Supply Chain Risk Management and Its Mitigation Strategies
As supply chain companies mature with budding scopes and complexity, supply chain risk management becomes inevitable in mitigating unexpected disruptions. Here is a guide that can help you understand associated risk facts in the supply chain industry and how the use of AI, SCM software, and overall digital transformation has completely changed the game for companies.
What Is Supply Chain Risk Management?
Supply chain risk management is a technique aimed at strategising, reassessing, and mitigating risks involved in the supply chain. These risks associated with an organisation’s supply chain can be both ordinary everyday ones or rare exceptional ones. The ultimate purpose of executing supply chain risk management is to ensure continuity of operations and reduce vulnerability at a professional level.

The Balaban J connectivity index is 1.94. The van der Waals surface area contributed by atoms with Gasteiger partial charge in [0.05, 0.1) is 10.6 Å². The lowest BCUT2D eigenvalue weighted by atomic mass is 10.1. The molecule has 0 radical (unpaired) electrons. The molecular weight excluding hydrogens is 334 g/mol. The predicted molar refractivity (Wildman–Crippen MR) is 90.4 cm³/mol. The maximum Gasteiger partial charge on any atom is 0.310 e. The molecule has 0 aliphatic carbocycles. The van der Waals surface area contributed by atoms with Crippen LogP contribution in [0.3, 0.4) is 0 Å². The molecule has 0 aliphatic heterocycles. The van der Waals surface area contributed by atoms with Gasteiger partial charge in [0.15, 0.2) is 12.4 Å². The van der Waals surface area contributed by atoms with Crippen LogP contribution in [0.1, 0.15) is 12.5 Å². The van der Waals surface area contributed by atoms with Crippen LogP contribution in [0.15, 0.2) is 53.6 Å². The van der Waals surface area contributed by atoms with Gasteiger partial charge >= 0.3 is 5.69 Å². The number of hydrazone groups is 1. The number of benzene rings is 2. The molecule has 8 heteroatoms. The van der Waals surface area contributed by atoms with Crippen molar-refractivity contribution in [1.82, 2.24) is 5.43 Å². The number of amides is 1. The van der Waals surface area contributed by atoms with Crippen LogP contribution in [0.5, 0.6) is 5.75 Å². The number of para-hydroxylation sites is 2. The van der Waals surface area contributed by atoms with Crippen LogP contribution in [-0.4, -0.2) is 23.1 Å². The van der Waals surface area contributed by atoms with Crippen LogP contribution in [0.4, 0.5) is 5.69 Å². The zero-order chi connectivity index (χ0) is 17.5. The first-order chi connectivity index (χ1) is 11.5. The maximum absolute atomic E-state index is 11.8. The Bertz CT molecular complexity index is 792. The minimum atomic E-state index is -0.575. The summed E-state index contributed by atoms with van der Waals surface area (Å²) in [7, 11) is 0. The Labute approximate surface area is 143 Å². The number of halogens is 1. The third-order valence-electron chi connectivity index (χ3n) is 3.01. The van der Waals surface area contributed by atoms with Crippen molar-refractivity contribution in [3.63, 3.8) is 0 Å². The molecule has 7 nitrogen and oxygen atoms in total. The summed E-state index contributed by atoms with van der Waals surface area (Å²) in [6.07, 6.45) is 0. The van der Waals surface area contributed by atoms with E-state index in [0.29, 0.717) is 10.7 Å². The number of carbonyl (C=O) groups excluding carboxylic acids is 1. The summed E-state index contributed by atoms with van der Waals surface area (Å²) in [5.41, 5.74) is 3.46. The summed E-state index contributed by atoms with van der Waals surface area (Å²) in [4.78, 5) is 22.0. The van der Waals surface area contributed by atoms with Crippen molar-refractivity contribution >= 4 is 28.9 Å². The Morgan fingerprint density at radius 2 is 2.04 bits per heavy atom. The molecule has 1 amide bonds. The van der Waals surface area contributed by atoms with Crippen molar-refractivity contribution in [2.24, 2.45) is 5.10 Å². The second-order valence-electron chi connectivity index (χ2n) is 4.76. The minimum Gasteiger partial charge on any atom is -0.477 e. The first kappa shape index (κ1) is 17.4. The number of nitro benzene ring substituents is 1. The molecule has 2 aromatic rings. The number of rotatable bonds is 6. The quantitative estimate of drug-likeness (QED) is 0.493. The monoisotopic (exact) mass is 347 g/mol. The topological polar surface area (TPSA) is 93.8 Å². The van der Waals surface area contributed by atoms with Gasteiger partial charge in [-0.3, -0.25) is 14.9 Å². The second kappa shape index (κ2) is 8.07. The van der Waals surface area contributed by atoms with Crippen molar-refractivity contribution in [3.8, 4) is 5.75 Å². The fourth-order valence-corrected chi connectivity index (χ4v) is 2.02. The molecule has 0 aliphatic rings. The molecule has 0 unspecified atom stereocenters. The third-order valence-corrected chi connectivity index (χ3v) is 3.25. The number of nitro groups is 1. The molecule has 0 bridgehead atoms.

How to Mitigate Them?
Mitigation strategies are now successfully developed that range from personnel to software assistance. Furthermore, there is always a possibility of cyber interference. However, here's what you can do.
Adopt The PPRR Model
An accepted model used globally, the abbreviation, PPRR, stands for prevention, preparedness, Response, and Recovery in this particular order. While prevention tactics depend solely on accidental occurrences of risk factors, preparedness and recovery depend on building contingency plans, robust budget estimation, and management skills. Response time is a qualitative parameter that is subjected to degrees of harmony and coordination within the organisation.